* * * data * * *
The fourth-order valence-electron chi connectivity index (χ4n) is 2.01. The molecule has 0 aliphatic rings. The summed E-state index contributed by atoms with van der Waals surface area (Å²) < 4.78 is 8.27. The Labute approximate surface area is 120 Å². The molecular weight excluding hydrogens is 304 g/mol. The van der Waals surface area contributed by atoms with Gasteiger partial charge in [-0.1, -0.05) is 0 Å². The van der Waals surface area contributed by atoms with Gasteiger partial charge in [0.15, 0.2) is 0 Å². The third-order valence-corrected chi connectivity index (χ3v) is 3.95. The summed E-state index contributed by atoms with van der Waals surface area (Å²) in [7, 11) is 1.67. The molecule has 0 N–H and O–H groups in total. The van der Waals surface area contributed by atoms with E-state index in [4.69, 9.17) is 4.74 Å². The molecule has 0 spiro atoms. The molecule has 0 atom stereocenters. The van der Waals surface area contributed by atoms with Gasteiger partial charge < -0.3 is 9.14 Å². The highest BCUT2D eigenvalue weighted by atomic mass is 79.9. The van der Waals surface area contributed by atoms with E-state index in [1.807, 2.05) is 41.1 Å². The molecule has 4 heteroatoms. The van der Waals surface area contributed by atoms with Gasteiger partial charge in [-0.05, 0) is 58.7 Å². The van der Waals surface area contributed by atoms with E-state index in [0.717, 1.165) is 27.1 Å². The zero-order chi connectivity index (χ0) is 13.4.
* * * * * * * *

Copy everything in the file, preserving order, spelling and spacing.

The fourth-order valence-electron chi connectivity index (χ4n) is 2.01. The molecule has 0 aliphatic rings. The summed E-state index contributed by atoms with van der Waals surface area (Å²) < 4.78 is 8.27. The Labute approximate surface area is 120 Å². The molecular weight excluding hydrogens is 304 g/mol. The van der Waals surface area contributed by atoms with Gasteiger partial charge in [-0.1, -0.05) is 0 Å². The van der Waals surface area contributed by atoms with Gasteiger partial charge in [0.15, 0.2) is 0 Å². The third-order valence-corrected chi connectivity index (χ3v) is 3.95. The summed E-state index contributed by atoms with van der Waals surface area (Å²) in [7, 11) is 1.67. The molecule has 0 N–H and O–H groups in total. The van der Waals surface area contributed by atoms with E-state index in [4.69, 9.17) is 4.74 Å². The molecule has 0 spiro atoms. The molecule has 0 atom stereocenters. The van der Waals surface area contributed by atoms with Gasteiger partial charge < -0.3 is 9.14 Å². The highest BCUT2D eigenvalue weighted by atomic mass is 79.9. The van der Waals surface area contributed by atoms with E-state index in [1.807, 2.05) is 41.1 Å². The molecule has 4 heteroatoms. The van der Waals surface area contributed by atoms with Gasteiger partial charge in [-0.05, 0) is 58.7 Å². The van der Waals surface area contributed by atoms with E-state index in [0.717, 1.165) is 27.1 Å². The zero-order chi connectivity index (χ0) is 13.4.